McAfee lays out its plans to expand its software-as-a-service business with an eye toward gaining traction among enterprises
It’s no secret that adoption of software as a service is growing, particularly when it comes to security.
All of the major vendors have made a push around cloud-based services, Symantec with the acquisition of MessageLabs and Trend Micro with its Smart Protection Network pitch. Now it’s McAfee’s turn to talk SAAS.
McAfee on 20 July announced the release of McAfee Total Protection Service 5.0 and outlined its plans for expanding its SAAS portfolio. Much of McAfee’s pitch centers on providing better ROI to businesses—which Marc Olesen, senior vice president and general manager of McAfee’s SAAS business, said is the driving force for adoption.
“From a time standpoint, [with SAAS] the solution is up, running and available,” Olesen said. “It takes minutes to turn customers on … Whereas if you compare that to on-premises [options], you have got to provision hardware and install the software, you’ve got to troubleshoot it and you’re just extending out your ROI. That’s just [savings] in time.”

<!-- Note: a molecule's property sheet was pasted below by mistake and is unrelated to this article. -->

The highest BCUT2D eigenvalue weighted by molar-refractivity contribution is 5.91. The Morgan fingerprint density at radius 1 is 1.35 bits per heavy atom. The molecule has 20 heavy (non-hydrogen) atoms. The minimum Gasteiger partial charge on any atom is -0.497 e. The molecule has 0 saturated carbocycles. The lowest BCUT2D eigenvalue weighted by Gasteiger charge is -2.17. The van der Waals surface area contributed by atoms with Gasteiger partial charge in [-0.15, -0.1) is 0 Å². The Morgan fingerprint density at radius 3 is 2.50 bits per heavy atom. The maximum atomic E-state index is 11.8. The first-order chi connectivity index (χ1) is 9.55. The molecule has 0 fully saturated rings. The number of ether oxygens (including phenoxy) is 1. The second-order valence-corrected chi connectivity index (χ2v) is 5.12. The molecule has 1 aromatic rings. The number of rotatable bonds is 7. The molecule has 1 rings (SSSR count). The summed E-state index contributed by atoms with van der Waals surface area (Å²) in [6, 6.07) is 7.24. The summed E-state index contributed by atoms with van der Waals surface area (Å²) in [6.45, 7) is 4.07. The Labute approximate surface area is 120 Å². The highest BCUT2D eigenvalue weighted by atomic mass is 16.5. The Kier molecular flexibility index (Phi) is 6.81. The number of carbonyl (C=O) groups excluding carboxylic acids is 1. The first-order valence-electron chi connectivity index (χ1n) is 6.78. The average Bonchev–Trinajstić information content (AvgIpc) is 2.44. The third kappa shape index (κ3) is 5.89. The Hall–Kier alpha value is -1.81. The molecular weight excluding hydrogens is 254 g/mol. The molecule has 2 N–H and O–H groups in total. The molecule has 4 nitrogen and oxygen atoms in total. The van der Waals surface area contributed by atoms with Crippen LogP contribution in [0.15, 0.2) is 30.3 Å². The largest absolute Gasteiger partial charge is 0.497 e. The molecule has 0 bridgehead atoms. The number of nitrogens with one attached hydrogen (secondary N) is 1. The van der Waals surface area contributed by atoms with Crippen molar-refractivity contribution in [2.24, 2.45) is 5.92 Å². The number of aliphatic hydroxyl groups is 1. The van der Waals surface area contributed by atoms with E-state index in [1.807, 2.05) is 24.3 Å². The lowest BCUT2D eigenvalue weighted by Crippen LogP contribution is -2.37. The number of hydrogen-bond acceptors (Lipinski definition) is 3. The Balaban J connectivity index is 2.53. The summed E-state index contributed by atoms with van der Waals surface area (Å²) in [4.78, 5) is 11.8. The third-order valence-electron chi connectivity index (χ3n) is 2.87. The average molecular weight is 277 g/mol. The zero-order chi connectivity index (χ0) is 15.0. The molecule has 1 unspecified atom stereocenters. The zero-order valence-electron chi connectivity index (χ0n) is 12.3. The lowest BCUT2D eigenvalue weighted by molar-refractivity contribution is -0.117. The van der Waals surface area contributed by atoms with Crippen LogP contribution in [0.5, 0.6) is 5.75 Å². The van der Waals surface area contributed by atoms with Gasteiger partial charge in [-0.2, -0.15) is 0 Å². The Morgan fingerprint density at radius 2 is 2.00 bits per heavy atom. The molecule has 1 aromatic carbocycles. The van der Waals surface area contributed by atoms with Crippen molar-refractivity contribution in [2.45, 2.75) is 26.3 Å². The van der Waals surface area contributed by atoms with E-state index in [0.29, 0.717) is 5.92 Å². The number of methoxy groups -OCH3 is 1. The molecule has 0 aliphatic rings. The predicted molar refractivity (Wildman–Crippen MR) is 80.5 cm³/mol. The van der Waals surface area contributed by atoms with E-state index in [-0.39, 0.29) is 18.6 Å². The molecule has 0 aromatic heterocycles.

In particular, the company is focused on the enterprise space, where its SAAS offerings have not made as much progress as among smaller businesses. While small and midsize businesses may see SAAS as a way to do something they don’t have the expertise or personnel to do on their own, the decision-making process for enterprises involves sizing up whether or not they want to do something in-house, Olesen explained.
With Total Protection Service 5.0, organizations can choose from a mix of capabilities, ranging from e-mail and endpoint protection to the newly added Web filtering and vulnerability assessment capabilities. Looking ahead, McAfee said it wants to continue to build more and more security features into the cloud—effectively offering the same type of protection via SAAS as it does via on-premises options.
“We want everything to be integrated [with] the online management console, so that will include data protection, that will include network protection around intrusion prevention and VPN and firewall, and ultimately being able to roll everything up and correlate it in a security information management system,” Olesen said.
When it comes to e-mail, the company wants to get more into the area of archiving and continuity. McAfee also wants to move its vulnerability scanning inside the firewall, Olesen said.
“The longer-term vision among all of this is that it is ultimately choice across the board,” he told eWEEK. “Any type of security; you can get it in the cloud or on-premises, it’s the same functionality. It’s just where you want to allocate your resources.”